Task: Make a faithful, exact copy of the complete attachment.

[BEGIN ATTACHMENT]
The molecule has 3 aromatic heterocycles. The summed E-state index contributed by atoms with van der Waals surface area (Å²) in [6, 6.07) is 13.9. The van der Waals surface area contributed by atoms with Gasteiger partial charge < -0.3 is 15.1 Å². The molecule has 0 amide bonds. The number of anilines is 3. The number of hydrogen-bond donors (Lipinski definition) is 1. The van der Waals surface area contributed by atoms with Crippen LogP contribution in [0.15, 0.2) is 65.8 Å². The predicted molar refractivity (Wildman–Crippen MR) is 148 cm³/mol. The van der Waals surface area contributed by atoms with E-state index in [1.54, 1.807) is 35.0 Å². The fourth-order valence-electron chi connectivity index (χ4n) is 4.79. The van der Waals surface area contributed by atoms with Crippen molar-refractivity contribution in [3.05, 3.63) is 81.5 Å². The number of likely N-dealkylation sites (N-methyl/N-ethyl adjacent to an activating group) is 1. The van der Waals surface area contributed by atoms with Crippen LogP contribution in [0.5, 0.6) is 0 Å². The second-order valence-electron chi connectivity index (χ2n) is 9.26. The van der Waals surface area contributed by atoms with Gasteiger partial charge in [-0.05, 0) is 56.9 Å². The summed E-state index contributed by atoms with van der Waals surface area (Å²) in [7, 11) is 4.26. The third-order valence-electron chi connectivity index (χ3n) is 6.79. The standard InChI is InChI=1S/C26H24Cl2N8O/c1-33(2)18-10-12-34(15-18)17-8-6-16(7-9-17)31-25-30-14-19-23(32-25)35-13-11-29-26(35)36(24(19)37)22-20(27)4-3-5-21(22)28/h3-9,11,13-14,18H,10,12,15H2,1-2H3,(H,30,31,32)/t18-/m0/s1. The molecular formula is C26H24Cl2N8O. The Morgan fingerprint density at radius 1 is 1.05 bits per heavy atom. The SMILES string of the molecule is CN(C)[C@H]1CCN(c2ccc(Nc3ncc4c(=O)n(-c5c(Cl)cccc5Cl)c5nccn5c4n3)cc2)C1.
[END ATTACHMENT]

The molecule has 3 aromatic heterocycles. The summed E-state index contributed by atoms with van der Waals surface area (Å²) in [6, 6.07) is 13.9. The van der Waals surface area contributed by atoms with Gasteiger partial charge < -0.3 is 15.1 Å². The molecule has 0 amide bonds. The number of anilines is 3. The number of hydrogen-bond donors (Lipinski definition) is 1. The van der Waals surface area contributed by atoms with Crippen LogP contribution in [0.15, 0.2) is 65.8 Å². The predicted molar refractivity (Wildman–Crippen MR) is 148 cm³/mol. The van der Waals surface area contributed by atoms with E-state index in [1.54, 1.807) is 35.0 Å². The fourth-order valence-electron chi connectivity index (χ4n) is 4.79. The van der Waals surface area contributed by atoms with Crippen molar-refractivity contribution in [3.05, 3.63) is 81.5 Å². The number of likely N-dealkylation sites (N-methyl/N-ethyl adjacent to an activating group) is 1. The van der Waals surface area contributed by atoms with Crippen LogP contribution in [0.5, 0.6) is 0 Å². The second-order valence-electron chi connectivity index (χ2n) is 9.26. The van der Waals surface area contributed by atoms with Gasteiger partial charge in [-0.05, 0) is 56.9 Å². The summed E-state index contributed by atoms with van der Waals surface area (Å²) in [7, 11) is 4.26. The third-order valence-electron chi connectivity index (χ3n) is 6.79. The standard InChI is InChI=1S/C26H24Cl2N8O/c1-33(2)18-10-12-34(15-18)17-8-6-16(7-9-17)31-25-30-14-19-23(32-25)35-13-11-29-26(35)36(24(19)37)22-20(27)4-3-5-21(22)28/h3-9,11,13-14,18H,10,12,15H2,1-2H3,(H,30,31,32)/t18-/m0/s1. The molecular formula is C26H24Cl2N8O. The Morgan fingerprint density at radius 1 is 1.05 bits per heavy atom. The SMILES string of the molecule is CN(C)[C@H]1CCN(c2ccc(Nc3ncc4c(=O)n(-c5c(Cl)cccc5Cl)c5nccn5c4n3)cc2)C1.